Speaker 1: 00:00 Americans eat an average of 16 pounds of fish and shellfish a year. That number may be higher in San Diego where the fish taco can be found on restaurant menus from the iconic Roberto's taco shops to George's at the Cove and the Hoya. Now a San Diego aquaculture technology startup is betting that American's love for seafood will extend to fish filets grown from fish selves. San Diego based blue knowledge says it raised $60 million. It needs to build a pilot factory that will enable the company to bring eight species of cell-based seafood to restaurants. Joining me to talk about this blending of aquaculture with food science is a Lou Cooper house president and CEO of blue Nalu. Lou. Welcome. Speaker 2: 00:44 Awesome. Well, thank you for having me on your show today. It's a real pleasure. Speaker 1: 00:48 I often hear about technology companies disrupting existing industries to improve upon them. So did the idea for developing fish grown from fish cells come from a need to disrupt the seafood? Speaker 2: 01:01 Not at all. Jadah really came from the fact that the world needs to come up with a new solution to feed the planet. Um, today we have a tremendous global supply chain gap. We just cannot keep up with what comes out of the ocean or what comes out of agriculture. As global demand for seafood is actually an all time high people just love seafood. They are moving away from red meat towards the health and nutrition attributes that seafood offers. And today we're shipping seafood, you know, as many as five, 10,000 miles from point of capture to point of consumption, what blue Nile was doing is creating a far more sustainable, uh, footprint for seafood that's. Instead of being supply restricted is actually demand driven, putting these production facilities close to population and really democratizing seafood, uh, for all that, uh, for all that are seeking that as part of their diet. So it's really a new solution, not just wild caught and farm raised, but now cell-based with all the positive benefits of seafood, but without the mercury microplastics or environmental contaminants that might be associated with seafood, we consume today. Speaker 1: 02:09 Hmm. And blue Nalu has been around for three years. Now, what kind of trial and error has there been in the process of developing a, an acceptable substitute to wild caught or farm raised seafood? Speaker 2: 02:21 Yeah, we, we, our focus has really been, um, developing a broad array of fin fish species. So really we see ourself as a supply chain provider, uh, over time initially focused on finfish that include a mahi mahi, yellow tail amberjack, bluefin, tuna, red snapper, and other species as well. We'll launch them one at a time, but we have in fact already developed a proof of concept back over a year ago, uh, that showed that our product, you know, at the, the, the very small level of, of production, uh, but nonetheless demonstrated the exact same functional characteristics that's conventional seafood. And what that really means is when you prepare a seafood, you prepare maybe one of three ways you prepare it raw, uh, and you consume it that way, or you prepare it cooked grilled sear, sauteed pan fried, deep fried steamed, et cetera. Or you prepare it in some sort of an acidified solution like you're making Pokay or kimchi or [inaudible]. And what we showed was our product had the same exact characteristics. Uh, what, when it's prepared tastes the same smells, the same caramelizes, the same, it is fish just made differently. Um, but it really has all the exact same characteristics as a seafood that we consume every day. Speaker 1: 03:39 And what about the nutritional value? How does it compare to ocean caught fish and seafood? Speaker 2: 03:44 So we are literally making seafood, uh, at the cellular level, um, with, uh, all of the same characteristics as conventional products, including every nutritional element. Speaker 1: 03:56 All right. And you got to tell me about the science. How does the science work? How does the fish go from the cell to the filet? Speaker 2: 04:04 The science behind this was really developed as proof of concept, you know, over the past 10 years. And what's entailed whether it's a, a land animal or sea animal is look is literally about isolating the cells from a fish that are the same makeup as what you might consume in a filet. So what we're literally doing is growing those cell types, specifically, we're growing muscle cells, fat cells, and connective tissue cells. These are the three, three cell types that are really intrinsic in the seafood that we are consuming. So we're growing them independently in large stainless steel containers. That look a bit like a microbrewery, these large stainless steel tanks instead of wine or beer. What you might have instead is muscle cells, fat cells, and connective tissue cells, each grown independently. And they're literally being bathed the nutrients. So some of the same nutrients you might find in agriculture feed, uh, you know, amino acids, salt sugars, vitamins, et cetera, are, are being fed to these fish shells. And they're growing and growing and really large numbers. Then we are forming these different cell types into a finished product, uh, that is in fact, the same characteristics and flavor profile and texture, as you might find in a conventional product, Speaker 1: 05:25 No Lou was featured last week on the CNBC show streets of dreams. And the host of that show expressed some reservations about eating cell-based fish. Is that a reluctance that you're experiencing? Speaker 2: 05:37 Not at all. Actually we have found a enormous interest in our product. Uh, literally at the a hundred percent level, I must tell you at the food service level, um, they are very excited and motivated to put our product on the menu, um, and like many products in the food industry. We want to begin at restaurants because that's, we could really experiment and really see what, you know, how the product really resonates with consumers. Speaker 1: 06:03 Then you mentioned launching over the next year, when will people be able to taste blue now lose fish. Speaker 2: 06:09 As soon as we get through, you know, we're, we're literally putting in place a manufacturing facility and all the equipment. It's the first of its kind in the world to actually manufacture cell Bay seafood. So it's an extraordinary technology, uh, development, um, that is in process. And the second parallel activity is providing all the documentation that FDA requires for, uh, you know, that product being accepted into commerce. So we have, uh, the challenge of a facility never been done before and a regulatory agency. That's never actually validated this process before both those things that are in process. So to answer your question, um, we're projecting is somewhere around 12 months, maybe 15 months at the most, but maybe 10 or nine or 10 months on the, on the front end, where we actually might be able to have product in our first restaurant. Speaker 1: 06:59 I've been speaking with Lou Cooper, house, president and CEO of blue. Now, Lou, Hey Lou, thank you very much. Thank you very much for having me.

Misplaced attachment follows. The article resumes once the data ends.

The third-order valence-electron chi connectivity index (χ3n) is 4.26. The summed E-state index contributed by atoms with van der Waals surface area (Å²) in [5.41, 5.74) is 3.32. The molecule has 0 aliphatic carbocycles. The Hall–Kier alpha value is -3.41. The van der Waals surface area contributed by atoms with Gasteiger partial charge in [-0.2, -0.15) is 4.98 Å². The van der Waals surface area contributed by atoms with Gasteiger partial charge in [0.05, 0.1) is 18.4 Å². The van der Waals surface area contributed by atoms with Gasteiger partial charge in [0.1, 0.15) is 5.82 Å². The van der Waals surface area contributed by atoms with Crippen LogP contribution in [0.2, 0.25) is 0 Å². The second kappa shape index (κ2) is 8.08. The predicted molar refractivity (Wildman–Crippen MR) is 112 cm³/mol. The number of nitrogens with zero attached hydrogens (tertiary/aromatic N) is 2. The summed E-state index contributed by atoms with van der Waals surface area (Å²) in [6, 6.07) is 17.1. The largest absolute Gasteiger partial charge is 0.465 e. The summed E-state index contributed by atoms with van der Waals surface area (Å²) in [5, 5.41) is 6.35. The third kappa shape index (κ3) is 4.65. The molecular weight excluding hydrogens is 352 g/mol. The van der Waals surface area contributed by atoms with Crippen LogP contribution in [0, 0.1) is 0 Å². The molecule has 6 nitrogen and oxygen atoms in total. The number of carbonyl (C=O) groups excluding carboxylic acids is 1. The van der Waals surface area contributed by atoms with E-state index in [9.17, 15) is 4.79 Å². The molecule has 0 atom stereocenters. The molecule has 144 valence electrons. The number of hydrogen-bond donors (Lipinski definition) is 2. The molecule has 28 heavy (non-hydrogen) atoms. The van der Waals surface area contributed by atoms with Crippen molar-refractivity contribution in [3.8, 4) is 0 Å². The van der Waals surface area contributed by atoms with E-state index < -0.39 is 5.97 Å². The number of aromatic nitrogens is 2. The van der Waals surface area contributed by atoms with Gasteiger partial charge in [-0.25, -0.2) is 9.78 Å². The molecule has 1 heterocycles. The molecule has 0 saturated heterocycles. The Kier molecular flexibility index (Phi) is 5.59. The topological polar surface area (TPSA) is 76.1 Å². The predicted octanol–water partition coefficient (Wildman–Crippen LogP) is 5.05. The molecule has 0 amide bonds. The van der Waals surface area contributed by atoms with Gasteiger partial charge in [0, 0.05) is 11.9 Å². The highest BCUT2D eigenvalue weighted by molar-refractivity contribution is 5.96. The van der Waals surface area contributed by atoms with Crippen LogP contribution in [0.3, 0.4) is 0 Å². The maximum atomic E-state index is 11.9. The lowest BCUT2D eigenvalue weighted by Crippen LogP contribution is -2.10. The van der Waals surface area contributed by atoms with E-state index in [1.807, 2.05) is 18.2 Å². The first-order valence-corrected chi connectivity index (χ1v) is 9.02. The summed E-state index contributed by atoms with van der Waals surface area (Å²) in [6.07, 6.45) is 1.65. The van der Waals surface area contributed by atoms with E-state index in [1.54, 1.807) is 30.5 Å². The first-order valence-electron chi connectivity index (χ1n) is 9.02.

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BlueNalu, San Diego aquaculture technology start-up, is betting that Americans' love of seafood will extend to fish fillets grown from fish cells. It raised $60 million to build a pilot factory that will bring eight species of cell based seafood to restaurants.